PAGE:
A graphic designer from the Philippines creates Filipino-inspired fake Pokémon based on his country’s culture, wildlife and folklore.
Fakemon: Jhay Alejo, a 24-year-old Pokémon fan from Manila, started creating “Fakemon” as a hobby at the age of 9, he told NextShark.
- “I’m a big Pokémon fan and seeing other artists make their own Pokémon made me want to do it as well. I decided to make Filipino-based Fakemon as a way to share my country’s culture and wildlife,” says Alejo.
- He explained that Fakemon are Pokémon made up by artists. Although he does not plan on selling his designs, Alejo stated, “I love sharing and gaining appreciation and criticism from my designs.”
- “I have a Pokédex prepared with 234 Fakemon. A Pokedex is a list of Pokémon, also shortened to just ‘Dex’ in the Fakemon community. Fakemon dexes are a list of an artist’s Fakemon and usually contain their typing, abilities, descriptions and habitats. I have Filipino-based Fakemon and other Fakemon that are not Filipino-based like dragons, flowers and birds,” he added.
Alejo’s designs: While it usually takes Alejo a day or two to complete a design, there are times when he can create up to three Fakemon in under six hours when motivation hits.
- “My process is really simple: first I have an idea, then I do research and then use the information I have found to formulate the Fakemon’s personality, habitat, evolution, typing and name,” Alejo shared.
- One of Alejo’s designs was inspired by a scary creature in Filipino folklore that is known to play tricks and lead travelers astray in the mountains and rainforests of the Philippines. “‘Trikbalang’ is based on a Filipino mythical creature called a “Tikbalang,” a large being with human torso and horse head and legs. Its name comes from ‘trick’ and ‘Tikbalang,’” he shared.
- Another one of his designs was based on a common Filipino Christmas decoration known as a “parol.” He explained that “parols” are star-shaped, colorful ornamental lanterns. “The big parols are called ‘Parul Sampernandu’ and are usually seen around San Fernando, Pampanga, Philippines. The name ‘Frosnando’ comes from ‘frost’ and the city of San Fernando,” he said.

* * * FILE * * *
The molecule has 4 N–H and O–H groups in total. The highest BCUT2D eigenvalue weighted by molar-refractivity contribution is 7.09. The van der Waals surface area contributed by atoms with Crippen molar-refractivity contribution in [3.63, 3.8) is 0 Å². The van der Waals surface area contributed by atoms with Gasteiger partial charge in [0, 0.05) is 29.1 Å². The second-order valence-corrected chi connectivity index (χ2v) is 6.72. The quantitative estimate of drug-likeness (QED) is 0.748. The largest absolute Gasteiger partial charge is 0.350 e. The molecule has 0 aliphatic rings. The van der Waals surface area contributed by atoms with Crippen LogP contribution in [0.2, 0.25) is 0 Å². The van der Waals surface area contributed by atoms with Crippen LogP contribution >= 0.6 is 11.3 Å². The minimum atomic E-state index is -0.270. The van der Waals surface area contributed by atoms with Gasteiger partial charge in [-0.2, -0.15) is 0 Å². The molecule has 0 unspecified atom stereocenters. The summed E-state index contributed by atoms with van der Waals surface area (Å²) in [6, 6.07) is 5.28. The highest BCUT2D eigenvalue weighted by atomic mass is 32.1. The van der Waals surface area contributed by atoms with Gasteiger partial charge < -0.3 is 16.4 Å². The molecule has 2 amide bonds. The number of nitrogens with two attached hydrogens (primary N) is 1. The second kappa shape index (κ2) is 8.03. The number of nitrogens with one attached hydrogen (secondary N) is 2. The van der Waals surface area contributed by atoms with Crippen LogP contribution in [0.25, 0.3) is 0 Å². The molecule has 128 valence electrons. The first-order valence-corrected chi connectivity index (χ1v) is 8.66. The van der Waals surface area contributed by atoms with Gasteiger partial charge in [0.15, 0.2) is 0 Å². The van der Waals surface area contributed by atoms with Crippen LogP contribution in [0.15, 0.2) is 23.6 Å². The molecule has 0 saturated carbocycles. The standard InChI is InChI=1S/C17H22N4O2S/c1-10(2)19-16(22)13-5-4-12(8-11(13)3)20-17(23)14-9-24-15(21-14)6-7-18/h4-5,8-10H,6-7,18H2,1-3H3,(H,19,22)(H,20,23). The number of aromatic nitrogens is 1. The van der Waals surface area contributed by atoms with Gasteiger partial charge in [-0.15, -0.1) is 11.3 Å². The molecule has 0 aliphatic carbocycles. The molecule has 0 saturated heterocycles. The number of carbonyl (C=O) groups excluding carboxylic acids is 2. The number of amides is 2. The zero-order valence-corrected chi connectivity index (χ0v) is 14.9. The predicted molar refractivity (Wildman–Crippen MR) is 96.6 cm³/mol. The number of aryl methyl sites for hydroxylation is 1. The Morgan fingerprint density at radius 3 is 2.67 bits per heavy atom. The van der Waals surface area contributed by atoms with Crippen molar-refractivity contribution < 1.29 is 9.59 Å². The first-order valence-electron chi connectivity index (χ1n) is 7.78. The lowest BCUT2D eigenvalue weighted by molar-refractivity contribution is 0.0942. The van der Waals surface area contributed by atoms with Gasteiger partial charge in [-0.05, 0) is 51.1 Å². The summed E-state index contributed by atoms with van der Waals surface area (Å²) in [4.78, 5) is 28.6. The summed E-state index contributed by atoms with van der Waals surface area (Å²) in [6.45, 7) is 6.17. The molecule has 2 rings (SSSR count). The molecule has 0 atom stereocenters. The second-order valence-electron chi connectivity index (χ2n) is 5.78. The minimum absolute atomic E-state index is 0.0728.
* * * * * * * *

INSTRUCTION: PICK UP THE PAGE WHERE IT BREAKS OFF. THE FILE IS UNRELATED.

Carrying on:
- “Naming Fakemon has universal rules,” Alejo explained. “I have to take into account what the Pokemon does, how they work, where they live, their habits, their powers and their inspirations, and then mash all the usable words together for a very good name that can be smoothly said without difficulty. For example, my Fakemon named Bambakas comes from two words: ‘bamboo’ and ‘lakas,’ which is Filipino for ‘strong’.’”
- Another design was based on the Philippine national animal called “carabao.” Alejo says, “‘Karabreak’ is based on water buffalo and ancient Filipino tribal warriors that have tattoos all over their bodies. Its name comes from “carabao” (Tagalog for water buffalo) and ‘break.’”
- Alejo’s favorite designs are “Twinklish” and “Butanduin,” which are based on galaxy and space themes. “These two are based on whale sharks. They were originally going to look more menacing and violent and would have the water or dark typing, but after finding out they are gentle creatures in real life, I instead turned them into Water or Fairy types,” he shared.
- “The white dotted patterns on whale sharks reminded me of the starry sky, and so I just did that; I made their skin look like space, which explains the Fairy typing. Twinklish’s name comes from ‘twinkle’ and ‘fish.’ Butanduin’s name is two Filipino words: ‘butanding’ (whale shark) plus ‘bituin’ (star),” he added.
Fans of Alejo’s designs can expect to find current and future Filipino-inspired Fakemon designs on his Instagram (@luxjhay) and Twitter (@CabinetGood).
All Images via Jhay Alejo